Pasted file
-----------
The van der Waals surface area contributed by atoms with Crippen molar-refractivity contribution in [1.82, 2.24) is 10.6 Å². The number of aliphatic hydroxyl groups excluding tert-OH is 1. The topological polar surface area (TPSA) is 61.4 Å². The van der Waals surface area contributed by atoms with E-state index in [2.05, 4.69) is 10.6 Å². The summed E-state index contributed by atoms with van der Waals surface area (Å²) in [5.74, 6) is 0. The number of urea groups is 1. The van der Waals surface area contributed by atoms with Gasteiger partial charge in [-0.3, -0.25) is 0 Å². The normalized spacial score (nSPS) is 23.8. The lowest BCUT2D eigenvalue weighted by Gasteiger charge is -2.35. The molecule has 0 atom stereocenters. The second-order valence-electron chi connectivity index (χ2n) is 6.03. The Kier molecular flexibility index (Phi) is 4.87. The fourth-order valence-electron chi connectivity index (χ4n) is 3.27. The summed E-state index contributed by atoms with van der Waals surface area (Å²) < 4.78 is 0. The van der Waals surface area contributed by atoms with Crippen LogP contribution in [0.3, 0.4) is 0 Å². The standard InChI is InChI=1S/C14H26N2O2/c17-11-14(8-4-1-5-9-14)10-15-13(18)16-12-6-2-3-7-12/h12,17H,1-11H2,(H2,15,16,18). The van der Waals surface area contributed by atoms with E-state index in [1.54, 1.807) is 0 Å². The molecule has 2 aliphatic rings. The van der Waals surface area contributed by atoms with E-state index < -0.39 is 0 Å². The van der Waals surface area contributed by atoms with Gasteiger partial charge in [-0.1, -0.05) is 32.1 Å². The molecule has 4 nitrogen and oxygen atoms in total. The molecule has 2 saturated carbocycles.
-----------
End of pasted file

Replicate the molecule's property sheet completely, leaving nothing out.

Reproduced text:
The van der Waals surface area contributed by atoms with Crippen molar-refractivity contribution in [1.82, 2.24) is 10.6 Å². The number of aliphatic hydroxyl groups excluding tert-OH is 1. The topological polar surface area (TPSA) is 61.4 Å². The van der Waals surface area contributed by atoms with E-state index in [2.05, 4.69) is 10.6 Å². The summed E-state index contributed by atoms with van der Waals surface area (Å²) in [5.74, 6) is 0. The number of urea groups is 1. The van der Waals surface area contributed by atoms with Gasteiger partial charge in [-0.3, -0.25) is 0 Å². The normalized spacial score (nSPS) is 23.8. The lowest BCUT2D eigenvalue weighted by Gasteiger charge is -2.35. The molecule has 0 atom stereocenters. The second-order valence-electron chi connectivity index (χ2n) is 6.03. The Kier molecular flexibility index (Phi) is 4.87. The fourth-order valence-electron chi connectivity index (χ4n) is 3.27. The summed E-state index contributed by atoms with van der Waals surface area (Å²) < 4.78 is 0. The van der Waals surface area contributed by atoms with Crippen LogP contribution in [0.3, 0.4) is 0 Å². The standard InChI is InChI=1S/C14H26N2O2/c17-11-14(8-4-1-5-9-14)10-15-13(18)16-12-6-2-3-7-12/h12,17H,1-11H2,(H2,15,16,18). The van der Waals surface area contributed by atoms with E-state index in [1.54, 1.807) is 0 Å². The molecule has 2 aliphatic rings. The van der Waals surface area contributed by atoms with E-state index < -0.39 is 0 Å². The van der Waals surface area contributed by atoms with Gasteiger partial charge in [-0.1, -0.05) is 32.1 Å². The molecule has 4 nitrogen and oxygen atoms in total. The molecule has 2 saturated carbocycles.